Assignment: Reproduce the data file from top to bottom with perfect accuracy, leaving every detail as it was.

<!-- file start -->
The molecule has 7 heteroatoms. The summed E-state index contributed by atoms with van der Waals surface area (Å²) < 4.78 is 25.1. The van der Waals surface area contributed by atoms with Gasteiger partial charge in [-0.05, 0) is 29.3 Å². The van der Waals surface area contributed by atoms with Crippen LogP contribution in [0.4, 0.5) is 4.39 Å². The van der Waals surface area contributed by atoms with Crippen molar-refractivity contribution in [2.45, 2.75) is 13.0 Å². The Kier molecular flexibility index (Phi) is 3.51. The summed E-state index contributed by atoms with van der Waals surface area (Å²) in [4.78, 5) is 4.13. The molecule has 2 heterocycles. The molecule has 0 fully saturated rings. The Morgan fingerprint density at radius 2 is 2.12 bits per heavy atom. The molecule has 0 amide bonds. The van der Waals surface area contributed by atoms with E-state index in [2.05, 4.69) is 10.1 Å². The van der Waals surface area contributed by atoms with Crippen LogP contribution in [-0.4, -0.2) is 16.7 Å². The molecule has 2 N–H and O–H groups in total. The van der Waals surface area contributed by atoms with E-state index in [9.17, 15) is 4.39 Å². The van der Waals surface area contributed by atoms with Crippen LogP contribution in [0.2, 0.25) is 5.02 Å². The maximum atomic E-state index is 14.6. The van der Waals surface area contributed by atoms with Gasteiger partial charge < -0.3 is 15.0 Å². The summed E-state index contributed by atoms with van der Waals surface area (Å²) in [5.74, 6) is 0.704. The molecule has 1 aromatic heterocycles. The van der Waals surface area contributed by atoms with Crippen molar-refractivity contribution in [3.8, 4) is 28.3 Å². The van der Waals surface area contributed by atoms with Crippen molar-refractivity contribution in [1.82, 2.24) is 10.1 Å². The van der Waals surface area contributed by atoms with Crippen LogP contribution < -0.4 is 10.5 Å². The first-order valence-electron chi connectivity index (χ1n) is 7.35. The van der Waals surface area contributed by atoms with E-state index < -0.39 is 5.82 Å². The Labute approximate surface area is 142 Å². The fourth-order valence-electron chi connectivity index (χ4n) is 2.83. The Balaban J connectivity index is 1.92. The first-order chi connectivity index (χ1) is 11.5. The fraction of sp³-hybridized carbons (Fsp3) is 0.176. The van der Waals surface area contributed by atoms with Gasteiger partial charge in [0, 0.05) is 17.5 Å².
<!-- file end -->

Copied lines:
The molecule has 7 heteroatoms. The summed E-state index contributed by atoms with van der Waals surface area (Å²) < 4.78 is 25.1. The van der Waals surface area contributed by atoms with Gasteiger partial charge in [-0.05, 0) is 29.3 Å². The van der Waals surface area contributed by atoms with Crippen LogP contribution in [0.4, 0.5) is 4.39 Å². The van der Waals surface area contributed by atoms with Crippen molar-refractivity contribution in [2.45, 2.75) is 13.0 Å². The Kier molecular flexibility index (Phi) is 3.51. The summed E-state index contributed by atoms with van der Waals surface area (Å²) in [4.78, 5) is 4.13. The molecule has 2 heterocycles. The molecule has 0 fully saturated rings. The Morgan fingerprint density at radius 2 is 2.12 bits per heavy atom. The molecule has 0 amide bonds. The van der Waals surface area contributed by atoms with E-state index in [2.05, 4.69) is 10.1 Å². The van der Waals surface area contributed by atoms with Crippen LogP contribution in [-0.4, -0.2) is 16.7 Å². The molecule has 2 N–H and O–H groups in total. The van der Waals surface area contributed by atoms with E-state index in [9.17, 15) is 4.39 Å². The van der Waals surface area contributed by atoms with Crippen LogP contribution in [0.2, 0.25) is 5.02 Å². The maximum atomic E-state index is 14.6. The van der Waals surface area contributed by atoms with Gasteiger partial charge < -0.3 is 15.0 Å². The summed E-state index contributed by atoms with van der Waals surface area (Å²) in [5.74, 6) is 0.704. The molecule has 1 aromatic heterocycles. The van der Waals surface area contributed by atoms with Crippen molar-refractivity contribution in [3.8, 4) is 28.3 Å². The van der Waals surface area contributed by atoms with Crippen molar-refractivity contribution in [1.82, 2.24) is 10.1 Å². The van der Waals surface area contributed by atoms with Crippen LogP contribution < -0.4 is 10.5 Å². The first-order valence-electron chi connectivity index (χ1n) is 7.35. The van der Waals surface area contributed by atoms with E-state index < -0.39 is 5.82 Å². The Labute approximate surface area is 142 Å². The fourth-order valence-electron chi connectivity index (χ4n) is 2.83. The Balaban J connectivity index is 1.92. The first-order chi connectivity index (χ1) is 11.5. The fraction of sp³-hybridized carbons (Fsp3) is 0.176. The van der Waals surface area contributed by atoms with Gasteiger partial charge in [0, 0.05) is 17.5 Å².